Finding Jesus in (or through) Josephus

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by Neil Godfrey

No, this post is not about the Testimonium Flavianum, that disputed passage about the “crucified-under-Pilate-Jesus”. It is about other figures in the works of Josephus that various authors have proposed are the original persons from whom the Christian myth was derived. Possibly the most well-known one that comes to mind is Jesus ben Ananias, the “mad man” who cried Cassandra warnings of doom on the city of Jerusalem before being hit with a stone catapulted by the Romans. Others have embraced the possibility that an earlier person, Jesus ben Saphat, was the “original Jesus”. His scene was in the Galilee area where he castigated wayward rivals by appealing to the Law of Moses and attracting “low-class” followers like “seamen” before making a fateful journey to Jerusalem. Another view sees Josephus’s account of “the Egyptian” as the true original. He gathered followers at the Mount of Olives outside Jerusalem before meeting his demise. Others have even argued for the Roman military commander, Titus, as the template for details in the gospel narratives. One such view interprets Jesus’ call to his disciples to “fish for men” as an ironic twist on the moment when Romans butchered rebels who had fled into the lake of Galilee.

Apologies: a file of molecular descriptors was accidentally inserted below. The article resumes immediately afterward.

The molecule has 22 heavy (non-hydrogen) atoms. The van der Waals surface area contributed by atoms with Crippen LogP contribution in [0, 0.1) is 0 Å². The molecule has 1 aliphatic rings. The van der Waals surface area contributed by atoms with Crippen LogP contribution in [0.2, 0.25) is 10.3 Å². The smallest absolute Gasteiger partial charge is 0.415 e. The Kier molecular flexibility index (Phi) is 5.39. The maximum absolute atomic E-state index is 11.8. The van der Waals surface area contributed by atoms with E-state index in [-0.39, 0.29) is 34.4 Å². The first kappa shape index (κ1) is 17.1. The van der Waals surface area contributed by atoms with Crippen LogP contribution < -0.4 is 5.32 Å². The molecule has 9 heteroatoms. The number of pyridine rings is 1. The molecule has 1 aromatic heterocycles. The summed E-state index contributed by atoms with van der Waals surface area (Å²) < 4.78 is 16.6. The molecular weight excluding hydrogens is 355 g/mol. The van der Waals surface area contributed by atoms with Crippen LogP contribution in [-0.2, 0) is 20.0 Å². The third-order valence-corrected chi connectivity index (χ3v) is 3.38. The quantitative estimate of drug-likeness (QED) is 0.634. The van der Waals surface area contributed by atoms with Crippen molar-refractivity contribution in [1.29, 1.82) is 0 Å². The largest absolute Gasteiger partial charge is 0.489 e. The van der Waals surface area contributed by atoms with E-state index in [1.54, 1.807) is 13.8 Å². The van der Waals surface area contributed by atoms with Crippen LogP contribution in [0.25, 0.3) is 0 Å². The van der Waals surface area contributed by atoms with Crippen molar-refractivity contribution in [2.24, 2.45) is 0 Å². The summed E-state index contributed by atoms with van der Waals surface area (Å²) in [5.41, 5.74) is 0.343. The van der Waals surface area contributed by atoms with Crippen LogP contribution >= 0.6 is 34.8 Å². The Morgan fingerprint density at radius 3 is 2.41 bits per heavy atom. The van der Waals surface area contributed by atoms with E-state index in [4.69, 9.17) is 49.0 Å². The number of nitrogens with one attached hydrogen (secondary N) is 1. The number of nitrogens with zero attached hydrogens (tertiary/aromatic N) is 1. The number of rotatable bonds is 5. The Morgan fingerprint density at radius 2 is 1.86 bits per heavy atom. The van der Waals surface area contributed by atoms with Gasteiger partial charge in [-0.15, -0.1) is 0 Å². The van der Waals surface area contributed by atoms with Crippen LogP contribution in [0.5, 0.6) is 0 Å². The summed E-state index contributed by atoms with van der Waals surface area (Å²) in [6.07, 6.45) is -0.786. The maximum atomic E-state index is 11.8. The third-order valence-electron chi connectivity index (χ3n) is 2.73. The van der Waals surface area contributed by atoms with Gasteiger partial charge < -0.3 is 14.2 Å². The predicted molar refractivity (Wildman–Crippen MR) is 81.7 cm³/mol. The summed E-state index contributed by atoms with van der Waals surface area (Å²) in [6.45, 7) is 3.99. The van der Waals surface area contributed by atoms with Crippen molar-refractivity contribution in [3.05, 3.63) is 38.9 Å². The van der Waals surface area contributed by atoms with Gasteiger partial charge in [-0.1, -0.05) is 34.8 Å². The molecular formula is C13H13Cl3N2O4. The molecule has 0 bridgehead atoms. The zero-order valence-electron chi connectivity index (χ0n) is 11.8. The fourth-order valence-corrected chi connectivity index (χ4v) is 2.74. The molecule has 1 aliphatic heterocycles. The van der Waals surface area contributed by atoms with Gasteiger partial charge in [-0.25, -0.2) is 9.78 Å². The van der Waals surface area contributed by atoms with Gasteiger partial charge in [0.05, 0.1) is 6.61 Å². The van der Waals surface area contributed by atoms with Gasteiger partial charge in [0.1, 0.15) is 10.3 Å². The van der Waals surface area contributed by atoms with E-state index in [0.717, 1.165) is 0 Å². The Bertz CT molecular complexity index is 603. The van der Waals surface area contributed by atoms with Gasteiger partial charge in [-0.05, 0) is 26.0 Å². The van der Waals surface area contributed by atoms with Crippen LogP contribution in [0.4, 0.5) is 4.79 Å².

I wonder if the ability to identify different persons acting out scenarios that remind us of this or that in the gospels is because the first evangelist, in seeking a way to frame the first story about a life of Jesus, drew inspiration from, among other sources, what he had read in works by Josephus.

Some readers will feel uncomfortable with such an idea because it would mean the first gospel was not composed until the last few years of the first century at the earliest. Might not the author have been drawing on his memory of persons and events quite independently of any reading of Josephus, and if so, have even written the gospel before Josephus wrote Antiquities? Different readers will come to different conclusions on the likelihood of that explanation.

Let’s have a closer look at some of these purported precursors of the gospel Jesus.

Jesus son of Ananias